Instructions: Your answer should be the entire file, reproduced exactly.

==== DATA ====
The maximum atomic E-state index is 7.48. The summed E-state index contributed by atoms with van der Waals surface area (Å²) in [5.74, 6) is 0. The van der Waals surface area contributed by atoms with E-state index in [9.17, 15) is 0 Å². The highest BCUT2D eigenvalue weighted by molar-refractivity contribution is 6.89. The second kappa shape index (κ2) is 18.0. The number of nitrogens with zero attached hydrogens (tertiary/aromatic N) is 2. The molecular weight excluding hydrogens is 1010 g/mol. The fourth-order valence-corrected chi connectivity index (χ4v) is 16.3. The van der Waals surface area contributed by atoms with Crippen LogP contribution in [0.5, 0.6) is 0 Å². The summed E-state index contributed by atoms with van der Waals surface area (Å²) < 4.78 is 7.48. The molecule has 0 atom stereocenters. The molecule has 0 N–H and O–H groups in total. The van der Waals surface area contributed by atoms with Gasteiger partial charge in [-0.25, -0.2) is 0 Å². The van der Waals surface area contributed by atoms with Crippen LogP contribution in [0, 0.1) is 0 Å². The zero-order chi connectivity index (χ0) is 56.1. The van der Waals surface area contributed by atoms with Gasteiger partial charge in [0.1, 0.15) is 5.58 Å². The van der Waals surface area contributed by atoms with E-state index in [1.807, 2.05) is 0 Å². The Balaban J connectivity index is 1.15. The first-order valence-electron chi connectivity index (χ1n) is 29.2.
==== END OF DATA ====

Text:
The maximum atomic E-state index is 7.48. The summed E-state index contributed by atoms with van der Waals surface area (Å²) in [5.74, 6) is 0. The van der Waals surface area contributed by atoms with E-state index in [9.17, 15) is 0 Å². The highest BCUT2D eigenvalue weighted by molar-refractivity contribution is 6.89. The second kappa shape index (κ2) is 18.0. The number of nitrogens with zero attached hydrogens (tertiary/aromatic N) is 2. The molecular weight excluding hydrogens is 1010 g/mol. The fourth-order valence-corrected chi connectivity index (χ4v) is 16.3. The van der Waals surface area contributed by atoms with Crippen LogP contribution in [0.5, 0.6) is 0 Å². The summed E-state index contributed by atoms with van der Waals surface area (Å²) < 4.78 is 7.48. The molecule has 0 atom stereocenters. The molecule has 0 N–H and O–H groups in total. The van der Waals surface area contributed by atoms with Gasteiger partial charge in [-0.25, -0.2) is 0 Å². The van der Waals surface area contributed by atoms with Crippen LogP contribution in [0, 0.1) is 0 Å². The zero-order chi connectivity index (χ0) is 56.1. The van der Waals surface area contributed by atoms with Gasteiger partial charge in [0.1, 0.15) is 5.58 Å². The van der Waals surface area contributed by atoms with E-state index in [1.807, 2.05) is 0 Å². The Balaban J connectivity index is 1.15. The first-order valence-electron chi connectivity index (χ1n) is 29.2.